In this case, Ms Gibbins – a senior employee of the British Council at the time – posted an offensive comment on a public Facebook post about Prince George.

Mr Stevens said: “The employee believed the comment could only be seen by her 150 Facebook friends. However, it was leaked to the media and brought the employer’s reputation into question. The employee was dismissed based on a ‘reckless lack of judgement, inexcusable in someone in a senior position’.”

He added: “The employment tribunal concluded in this case the employee had been fairly dismissed on the grounds that the British Council held a genuine belief the employee was guilty of misconduct in respect to her remarks and it was those remarks that caused negative publicity.”

Importance of a social media policy

It is clear to Mr Stevens that these cases illustrate the importance of a good social media policy. He said: “Employers should have an enforceable social media policy in place to minimise the potential risks that come as a result of using social media in and out of the workplace.”

He adds that the policy should set boundaries, and define acceptable and unacceptable use and behaviour, as this will prevent any ambiguity around social media use among employees.

Mr Stevens often advises employers writing a policy to detail how employees should portray themselves online; what social media accounts are deemed acceptable – especially in the workplace; whether personal social media accounts can be used during working hours; the difference in using company social media accounts and personal social media accounts; and guidance on how employees’ activity on personal social media accounts can be linked back and associated with the company.

The policy should also highlight expectations when sharing company information online and the extent to which this is prohibited. It should also make mention of the disciplinary measures that could be taken if policies are breached, which could include dismissal on the grounds of gross misconduct, particularly if the conduct damages the employer’s reputation.

Stevens said: “[It is vital] the policy makes clear it applies not only to use of social media sites using the employer’s equipment, but equally to social media sites used or accessed outside of work, or using the employee’s own equipment.”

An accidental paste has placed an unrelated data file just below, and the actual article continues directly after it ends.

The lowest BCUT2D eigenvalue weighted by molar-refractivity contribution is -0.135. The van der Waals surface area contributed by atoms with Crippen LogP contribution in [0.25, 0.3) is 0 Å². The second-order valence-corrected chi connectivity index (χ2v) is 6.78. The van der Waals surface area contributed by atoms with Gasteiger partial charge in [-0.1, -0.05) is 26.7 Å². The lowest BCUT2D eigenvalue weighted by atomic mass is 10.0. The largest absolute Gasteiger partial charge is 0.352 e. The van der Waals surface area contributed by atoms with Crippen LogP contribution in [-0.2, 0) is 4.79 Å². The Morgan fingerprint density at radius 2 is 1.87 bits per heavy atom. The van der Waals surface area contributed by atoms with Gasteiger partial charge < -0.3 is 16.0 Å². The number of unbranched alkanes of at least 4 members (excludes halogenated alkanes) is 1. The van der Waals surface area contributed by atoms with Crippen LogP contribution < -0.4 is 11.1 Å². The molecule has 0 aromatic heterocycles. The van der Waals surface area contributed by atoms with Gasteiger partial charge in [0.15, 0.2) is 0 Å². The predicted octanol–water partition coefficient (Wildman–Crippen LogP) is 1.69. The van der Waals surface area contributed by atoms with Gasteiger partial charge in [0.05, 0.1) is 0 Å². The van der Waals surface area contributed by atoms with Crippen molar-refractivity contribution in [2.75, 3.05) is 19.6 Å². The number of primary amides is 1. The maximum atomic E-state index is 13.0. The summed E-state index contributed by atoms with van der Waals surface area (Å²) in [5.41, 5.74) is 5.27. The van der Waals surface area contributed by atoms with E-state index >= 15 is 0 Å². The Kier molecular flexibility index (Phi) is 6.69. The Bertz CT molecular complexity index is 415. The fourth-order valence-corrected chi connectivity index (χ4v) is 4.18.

He also says the policy should make it clear accounts set to “private” should still adhere to the requirements of the policy. It is likely employers will have other policies that may have a bearing on a social media policy. As a result, Mr Stevens advises these other policies – for example, disciplinary and grievance; bullying and harassment; and data protection – are “all updated in line with any social media policy that is written”.

Beyond policies, the desire exists for employers to not want employees accessing social media accounts – at all – in the workplace. Where this is the case, Mr Stevens recommends employers apply technical measures to block access to these sites from company devices and its network. He said: “While this may protect the employer’s network from viruses and hacking, firms should be aware an employee can still access social media while in the workplace by just using their own devices.”

Only going so far

Finally, the training for HR teams and managers is an important part of ensuring compliance with policies.

Mr Stevens said: “Employers must be careful about monitoring employees in the workplace; this should not go further than necessary, and employers should avoid implementing restrictions that are intrusive or unreasonable – it is a balancing act that employers must carefully undertake.”

He added: “Human rights legislation provides individuals with the right to respect for private and family life, and correspondence, and this could be contravened by monitoring.”

Also, employees could argue scrutinising their social monitoring postings could be discriminatory. Proportionality and consistent treatment of employees is, therefore, important.


Social media is a part of society, regardless of whether we like it. Employers have no choice but to live with it, and this means applying thought as to how it is to be managed within the workplace.